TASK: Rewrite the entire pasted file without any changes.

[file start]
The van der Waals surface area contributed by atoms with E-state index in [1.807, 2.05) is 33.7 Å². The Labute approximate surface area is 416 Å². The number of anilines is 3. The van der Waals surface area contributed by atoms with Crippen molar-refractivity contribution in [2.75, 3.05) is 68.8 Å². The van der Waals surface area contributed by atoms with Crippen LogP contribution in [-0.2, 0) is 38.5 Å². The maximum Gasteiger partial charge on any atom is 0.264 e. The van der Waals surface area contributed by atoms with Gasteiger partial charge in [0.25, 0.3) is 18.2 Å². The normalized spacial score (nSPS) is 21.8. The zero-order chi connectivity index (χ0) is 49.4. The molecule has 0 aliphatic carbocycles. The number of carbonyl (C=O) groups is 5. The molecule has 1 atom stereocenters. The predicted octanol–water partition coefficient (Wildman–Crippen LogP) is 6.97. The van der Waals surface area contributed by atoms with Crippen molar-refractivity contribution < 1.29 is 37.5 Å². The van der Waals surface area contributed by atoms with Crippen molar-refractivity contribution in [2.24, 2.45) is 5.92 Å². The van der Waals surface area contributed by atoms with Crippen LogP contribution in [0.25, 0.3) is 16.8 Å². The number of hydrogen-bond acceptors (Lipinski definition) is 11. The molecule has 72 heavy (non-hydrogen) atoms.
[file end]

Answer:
The van der Waals surface area contributed by atoms with E-state index in [1.807, 2.05) is 33.7 Å². The Labute approximate surface area is 416 Å². The number of anilines is 3. The van der Waals surface area contributed by atoms with Crippen molar-refractivity contribution in [2.75, 3.05) is 68.8 Å². The van der Waals surface area contributed by atoms with Crippen LogP contribution in [-0.2, 0) is 38.5 Å². The maximum Gasteiger partial charge on any atom is 0.264 e. The van der Waals surface area contributed by atoms with Gasteiger partial charge in [0.25, 0.3) is 18.2 Å². The normalized spacial score (nSPS) is 21.8. The zero-order chi connectivity index (χ0) is 49.4. The molecule has 0 aliphatic carbocycles. The number of carbonyl (C=O) groups is 5. The molecule has 1 atom stereocenters. The predicted octanol–water partition coefficient (Wildman–Crippen LogP) is 6.97. The van der Waals surface area contributed by atoms with Crippen molar-refractivity contribution < 1.29 is 37.5 Å². The van der Waals surface area contributed by atoms with Crippen molar-refractivity contribution in [2.24, 2.45) is 5.92 Å². The van der Waals surface area contributed by atoms with Crippen LogP contribution in [0.25, 0.3) is 16.8 Å². The number of hydrogen-bond acceptors (Lipinski definition) is 11. The molecule has 72 heavy (non-hydrogen) atoms.